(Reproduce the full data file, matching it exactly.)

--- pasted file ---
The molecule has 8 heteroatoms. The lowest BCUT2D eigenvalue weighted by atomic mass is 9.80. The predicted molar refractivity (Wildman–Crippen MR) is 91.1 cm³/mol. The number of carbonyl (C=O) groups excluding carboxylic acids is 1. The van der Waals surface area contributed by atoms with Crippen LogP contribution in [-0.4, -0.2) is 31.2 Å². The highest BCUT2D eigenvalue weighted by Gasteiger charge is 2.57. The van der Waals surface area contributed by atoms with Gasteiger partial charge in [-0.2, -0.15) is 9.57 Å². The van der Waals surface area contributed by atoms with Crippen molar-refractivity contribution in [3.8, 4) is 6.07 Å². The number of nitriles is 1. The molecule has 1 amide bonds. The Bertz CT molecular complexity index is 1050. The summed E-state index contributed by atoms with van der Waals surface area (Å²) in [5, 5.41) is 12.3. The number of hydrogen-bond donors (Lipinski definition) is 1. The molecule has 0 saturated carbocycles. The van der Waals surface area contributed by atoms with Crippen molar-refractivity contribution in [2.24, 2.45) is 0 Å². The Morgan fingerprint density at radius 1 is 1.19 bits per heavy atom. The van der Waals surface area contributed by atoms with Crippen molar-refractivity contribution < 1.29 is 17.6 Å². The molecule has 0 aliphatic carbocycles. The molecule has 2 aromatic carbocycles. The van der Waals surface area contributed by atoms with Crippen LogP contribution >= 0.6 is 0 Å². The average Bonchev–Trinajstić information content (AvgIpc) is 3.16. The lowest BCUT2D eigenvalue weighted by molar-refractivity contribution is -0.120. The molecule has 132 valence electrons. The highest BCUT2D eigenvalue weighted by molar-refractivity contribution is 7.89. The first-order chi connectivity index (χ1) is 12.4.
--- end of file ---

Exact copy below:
The molecule has 8 heteroatoms. The lowest BCUT2D eigenvalue weighted by atomic mass is 9.80. The predicted molar refractivity (Wildman–Crippen MR) is 91.1 cm³/mol. The number of carbonyl (C=O) groups excluding carboxylic acids is 1. The van der Waals surface area contributed by atoms with Crippen LogP contribution in [-0.4, -0.2) is 31.2 Å². The highest BCUT2D eigenvalue weighted by Gasteiger charge is 2.57. The van der Waals surface area contributed by atoms with Gasteiger partial charge in [-0.2, -0.15) is 9.57 Å². The van der Waals surface area contributed by atoms with Crippen molar-refractivity contribution in [3.8, 4) is 6.07 Å². The number of nitriles is 1. The molecule has 1 amide bonds. The Bertz CT molecular complexity index is 1050. The summed E-state index contributed by atoms with van der Waals surface area (Å²) in [5, 5.41) is 12.3. The number of hydrogen-bond donors (Lipinski definition) is 1. The molecule has 0 saturated carbocycles. The van der Waals surface area contributed by atoms with Crippen molar-refractivity contribution in [2.24, 2.45) is 0 Å². The Morgan fingerprint density at radius 1 is 1.19 bits per heavy atom. The van der Waals surface area contributed by atoms with Crippen molar-refractivity contribution < 1.29 is 17.6 Å². The molecule has 0 aliphatic carbocycles. The molecule has 2 aromatic carbocycles. The van der Waals surface area contributed by atoms with Crippen LogP contribution >= 0.6 is 0 Å². The average Bonchev–Trinajstić information content (AvgIpc) is 3.16. The lowest BCUT2D eigenvalue weighted by molar-refractivity contribution is -0.120. The molecule has 132 valence electrons. The highest BCUT2D eigenvalue weighted by molar-refractivity contribution is 7.89. The first-order chi connectivity index (χ1) is 12.4.